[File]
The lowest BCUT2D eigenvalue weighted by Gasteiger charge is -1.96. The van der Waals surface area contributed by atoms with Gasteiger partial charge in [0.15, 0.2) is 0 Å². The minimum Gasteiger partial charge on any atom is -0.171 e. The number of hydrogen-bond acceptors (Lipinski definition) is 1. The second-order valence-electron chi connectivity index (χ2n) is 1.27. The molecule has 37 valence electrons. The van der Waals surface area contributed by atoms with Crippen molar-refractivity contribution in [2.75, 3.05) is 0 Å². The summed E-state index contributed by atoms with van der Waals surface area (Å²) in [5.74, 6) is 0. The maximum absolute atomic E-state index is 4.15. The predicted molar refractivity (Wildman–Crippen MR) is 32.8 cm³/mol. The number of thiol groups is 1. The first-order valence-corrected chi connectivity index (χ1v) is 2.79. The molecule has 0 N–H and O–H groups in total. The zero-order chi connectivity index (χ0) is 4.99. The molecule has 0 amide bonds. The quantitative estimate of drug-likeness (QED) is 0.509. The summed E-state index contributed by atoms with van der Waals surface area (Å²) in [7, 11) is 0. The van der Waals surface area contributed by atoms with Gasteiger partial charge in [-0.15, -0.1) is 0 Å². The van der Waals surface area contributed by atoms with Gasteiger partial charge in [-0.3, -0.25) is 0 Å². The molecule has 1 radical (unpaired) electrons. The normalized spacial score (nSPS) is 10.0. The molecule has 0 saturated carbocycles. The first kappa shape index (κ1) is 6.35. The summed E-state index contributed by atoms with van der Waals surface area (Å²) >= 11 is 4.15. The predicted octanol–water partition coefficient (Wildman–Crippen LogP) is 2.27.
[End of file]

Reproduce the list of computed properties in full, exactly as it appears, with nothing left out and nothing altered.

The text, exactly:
The lowest BCUT2D eigenvalue weighted by Gasteiger charge is -1.96. The van der Waals surface area contributed by atoms with Gasteiger partial charge in [0.15, 0.2) is 0 Å². The minimum Gasteiger partial charge on any atom is -0.171 e. The number of hydrogen-bond acceptors (Lipinski definition) is 1. The second-order valence-electron chi connectivity index (χ2n) is 1.27. The molecule has 37 valence electrons. The van der Waals surface area contributed by atoms with Crippen molar-refractivity contribution in [2.75, 3.05) is 0 Å². The summed E-state index contributed by atoms with van der Waals surface area (Å²) in [5.74, 6) is 0. The maximum absolute atomic E-state index is 4.15. The predicted molar refractivity (Wildman–Crippen MR) is 32.8 cm³/mol. The number of thiol groups is 1. The first-order valence-corrected chi connectivity index (χ1v) is 2.79. The molecule has 0 N–H and O–H groups in total. The zero-order chi connectivity index (χ0) is 4.99. The molecule has 0 amide bonds. The quantitative estimate of drug-likeness (QED) is 0.509. The summed E-state index contributed by atoms with van der Waals surface area (Å²) in [7, 11) is 0. The van der Waals surface area contributed by atoms with Gasteiger partial charge in [-0.15, -0.1) is 0 Å². The van der Waals surface area contributed by atoms with Gasteiger partial charge in [-0.3, -0.25) is 0 Å². The molecule has 1 radical (unpaired) electrons. The normalized spacial score (nSPS) is 10.0. The molecule has 0 saturated carbocycles. The first kappa shape index (κ1) is 6.35. The summed E-state index contributed by atoms with van der Waals surface area (Å²) >= 11 is 4.15. The predicted octanol–water partition coefficient (Wildman–Crippen LogP) is 2.27.